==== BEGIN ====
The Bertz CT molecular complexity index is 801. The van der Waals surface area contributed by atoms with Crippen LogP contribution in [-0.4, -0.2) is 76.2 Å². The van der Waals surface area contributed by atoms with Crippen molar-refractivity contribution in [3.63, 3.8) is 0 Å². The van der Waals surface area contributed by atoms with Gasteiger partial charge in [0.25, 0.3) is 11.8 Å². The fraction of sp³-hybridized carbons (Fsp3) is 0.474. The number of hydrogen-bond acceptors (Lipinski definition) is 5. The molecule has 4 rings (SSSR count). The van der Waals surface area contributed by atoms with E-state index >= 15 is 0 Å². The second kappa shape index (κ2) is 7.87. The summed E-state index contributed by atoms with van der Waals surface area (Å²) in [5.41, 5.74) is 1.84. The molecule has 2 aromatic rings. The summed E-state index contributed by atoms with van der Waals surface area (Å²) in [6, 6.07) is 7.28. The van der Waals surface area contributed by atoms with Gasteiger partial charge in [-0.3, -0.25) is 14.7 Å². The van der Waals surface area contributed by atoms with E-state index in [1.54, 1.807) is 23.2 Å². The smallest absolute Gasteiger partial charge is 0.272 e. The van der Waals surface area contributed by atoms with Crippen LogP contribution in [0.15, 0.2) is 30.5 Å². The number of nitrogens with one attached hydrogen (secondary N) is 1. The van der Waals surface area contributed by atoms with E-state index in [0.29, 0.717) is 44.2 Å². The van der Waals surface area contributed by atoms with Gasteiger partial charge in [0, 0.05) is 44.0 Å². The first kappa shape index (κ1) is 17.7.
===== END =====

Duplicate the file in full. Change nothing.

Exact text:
The Bertz CT molecular complexity index is 801. The van der Waals surface area contributed by atoms with Crippen LogP contribution in [-0.4, -0.2) is 76.2 Å². The van der Waals surface area contributed by atoms with Crippen molar-refractivity contribution in [3.63, 3.8) is 0 Å². The van der Waals surface area contributed by atoms with Gasteiger partial charge in [0.25, 0.3) is 11.8 Å². The fraction of sp³-hybridized carbons (Fsp3) is 0.474. The number of hydrogen-bond acceptors (Lipinski definition) is 5. The molecule has 4 rings (SSSR count). The van der Waals surface area contributed by atoms with E-state index >= 15 is 0 Å². The second kappa shape index (κ2) is 7.87. The summed E-state index contributed by atoms with van der Waals surface area (Å²) in [5.41, 5.74) is 1.84. The molecule has 2 aromatic rings. The summed E-state index contributed by atoms with van der Waals surface area (Å²) in [6, 6.07) is 7.28. The van der Waals surface area contributed by atoms with Gasteiger partial charge in [-0.3, -0.25) is 14.7 Å². The van der Waals surface area contributed by atoms with E-state index in [1.54, 1.807) is 23.2 Å². The smallest absolute Gasteiger partial charge is 0.272 e. The van der Waals surface area contributed by atoms with Crippen LogP contribution in [0.15, 0.2) is 30.5 Å². The number of nitrogens with one attached hydrogen (secondary N) is 1. The van der Waals surface area contributed by atoms with E-state index in [0.29, 0.717) is 44.2 Å². The van der Waals surface area contributed by atoms with Gasteiger partial charge in [0, 0.05) is 44.0 Å². The first kappa shape index (κ1) is 17.7.